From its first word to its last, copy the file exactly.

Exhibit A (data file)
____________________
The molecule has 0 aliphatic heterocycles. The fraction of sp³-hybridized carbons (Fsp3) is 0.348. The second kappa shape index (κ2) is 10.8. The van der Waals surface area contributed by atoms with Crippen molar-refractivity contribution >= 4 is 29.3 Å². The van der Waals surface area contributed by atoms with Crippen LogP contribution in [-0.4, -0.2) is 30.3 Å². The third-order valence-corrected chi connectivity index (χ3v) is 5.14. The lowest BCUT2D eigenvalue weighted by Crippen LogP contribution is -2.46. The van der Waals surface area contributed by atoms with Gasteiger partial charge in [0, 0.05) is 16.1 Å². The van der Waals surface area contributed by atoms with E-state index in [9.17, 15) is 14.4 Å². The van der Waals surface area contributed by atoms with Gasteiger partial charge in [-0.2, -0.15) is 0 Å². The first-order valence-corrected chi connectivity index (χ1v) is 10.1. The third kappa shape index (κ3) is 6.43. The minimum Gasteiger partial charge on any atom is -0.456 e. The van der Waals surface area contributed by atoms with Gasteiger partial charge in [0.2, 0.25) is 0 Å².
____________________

The molecule has 0 aliphatic heterocycles. The fraction of sp³-hybridized carbons (Fsp3) is 0.348. The second kappa shape index (κ2) is 10.8. The van der Waals surface area contributed by atoms with Crippen molar-refractivity contribution >= 4 is 29.3 Å². The van der Waals surface area contributed by atoms with Crippen LogP contribution in [-0.4, -0.2) is 30.3 Å². The third-order valence-corrected chi connectivity index (χ3v) is 5.14. The lowest BCUT2D eigenvalue weighted by Crippen LogP contribution is -2.46. The van der Waals surface area contributed by atoms with Gasteiger partial charge in [0, 0.05) is 16.1 Å². The van der Waals surface area contributed by atoms with E-state index in [9.17, 15) is 14.4 Å². The van der Waals surface area contributed by atoms with Gasteiger partial charge in [-0.2, -0.15) is 0 Å². The first-order valence-corrected chi connectivity index (χ1v) is 10.1. The third kappa shape index (κ3) is 6.43. The minimum Gasteiger partial charge on any atom is -0.456 e. The van der Waals surface area contributed by atoms with Gasteiger partial charge in [0.2, 0.25) is 0 Å².